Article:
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Sit-Rep: MeiQ: Labyrinth of Death – Busty, Bubbly, and Deadly to Itself

+Amazingly intricate dungeon designs
+Intuitive gameplay mechanics

A Shallow story that feels rather silly and impossible to follow
Difficulty spikes can be difficult to overcome
Building new bots can be a rather large hassle in its own.


Whenever I hear that two of my favorite duos have teamed up once again, it’s hard for me not to be excited, and it continues on to be that way with Idea Factory and Compile Heart. They are one of the strongest duos in the industry when it comes to making some of the best RPGs in the world, and it continues on thankfully to the help of the Hyperdimension Neptunia series, which I’ve been enjoying for years on end. The latest from this team up comes under the name of MeiQ: Labyinth of Death, which brings us into a new gameplay perspective for the PlayStation Vita. Well not new, but definitely new from Compile Heart and Idea Factory.

With near constant releases across the world, MeiQ is a series I’ve neglected with the many releases the series has received over the years, but thanks to Idea Factory that has changed and we’ve finally gone hands on with it. Not just hands on, but full playthrough that has allowed us to try and enjoy this latest entry for MeiQ. While I know that Compile Heart and Idea factory aren’t a one trick pony, it still comes out hard to believe and doesn’t seem to change much between their two games.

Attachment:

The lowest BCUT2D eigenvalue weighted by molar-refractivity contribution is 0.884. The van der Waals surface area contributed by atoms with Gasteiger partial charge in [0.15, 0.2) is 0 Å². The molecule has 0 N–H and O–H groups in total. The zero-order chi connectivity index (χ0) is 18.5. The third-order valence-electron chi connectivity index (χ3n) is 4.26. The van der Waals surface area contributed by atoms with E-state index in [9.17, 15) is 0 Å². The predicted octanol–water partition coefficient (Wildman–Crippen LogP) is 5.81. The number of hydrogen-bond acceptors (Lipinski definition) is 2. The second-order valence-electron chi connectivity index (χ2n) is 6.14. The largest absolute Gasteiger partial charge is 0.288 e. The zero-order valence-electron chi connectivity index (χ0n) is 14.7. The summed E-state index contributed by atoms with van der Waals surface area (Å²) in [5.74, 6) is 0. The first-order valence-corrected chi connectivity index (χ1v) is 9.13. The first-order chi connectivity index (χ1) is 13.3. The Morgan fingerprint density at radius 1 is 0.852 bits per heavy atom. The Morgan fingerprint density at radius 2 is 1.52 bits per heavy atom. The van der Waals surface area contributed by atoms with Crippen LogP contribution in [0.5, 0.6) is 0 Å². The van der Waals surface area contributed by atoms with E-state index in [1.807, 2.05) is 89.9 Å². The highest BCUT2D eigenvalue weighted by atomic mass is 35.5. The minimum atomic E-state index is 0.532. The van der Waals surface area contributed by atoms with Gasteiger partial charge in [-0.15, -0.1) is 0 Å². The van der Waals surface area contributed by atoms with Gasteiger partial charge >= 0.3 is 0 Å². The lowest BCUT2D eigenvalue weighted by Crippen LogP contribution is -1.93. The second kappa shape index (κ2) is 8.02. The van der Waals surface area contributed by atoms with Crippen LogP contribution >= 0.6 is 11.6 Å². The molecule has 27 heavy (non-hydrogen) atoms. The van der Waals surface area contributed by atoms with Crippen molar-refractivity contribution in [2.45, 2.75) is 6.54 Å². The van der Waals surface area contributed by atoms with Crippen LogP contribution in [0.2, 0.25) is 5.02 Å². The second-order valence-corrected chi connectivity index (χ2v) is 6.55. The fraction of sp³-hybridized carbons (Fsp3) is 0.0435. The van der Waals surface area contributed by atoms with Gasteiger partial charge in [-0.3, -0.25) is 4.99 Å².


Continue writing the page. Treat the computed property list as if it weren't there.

MeiQ: Laybrinth of Death isn’t all Bad


Before I begin to truly pick apart the games flaws, lets take a look at what makes MeiQ: Labyrinth of Death is a rather enjoyable before I begin hammering down on some of my biggest problems with the game. To begin, the world we are presented isn’t a bad one, nor is it flawed. Each character feels truly alive, enjoyable, and even brings in something completely new in comparison to what we’ve experienced before.

The world has been cursed with an eternal night that seeks to never end. With the curse being more problematic than ever before, game presents itself as in need of a hero that can attempt to lift it, and place those at the helm of the cause to rest. With various guardians spread across the world, it’s hard for any of the hopeful heroines or heroes to find their way through, but for us it is possible thanks to our ability to control a machina.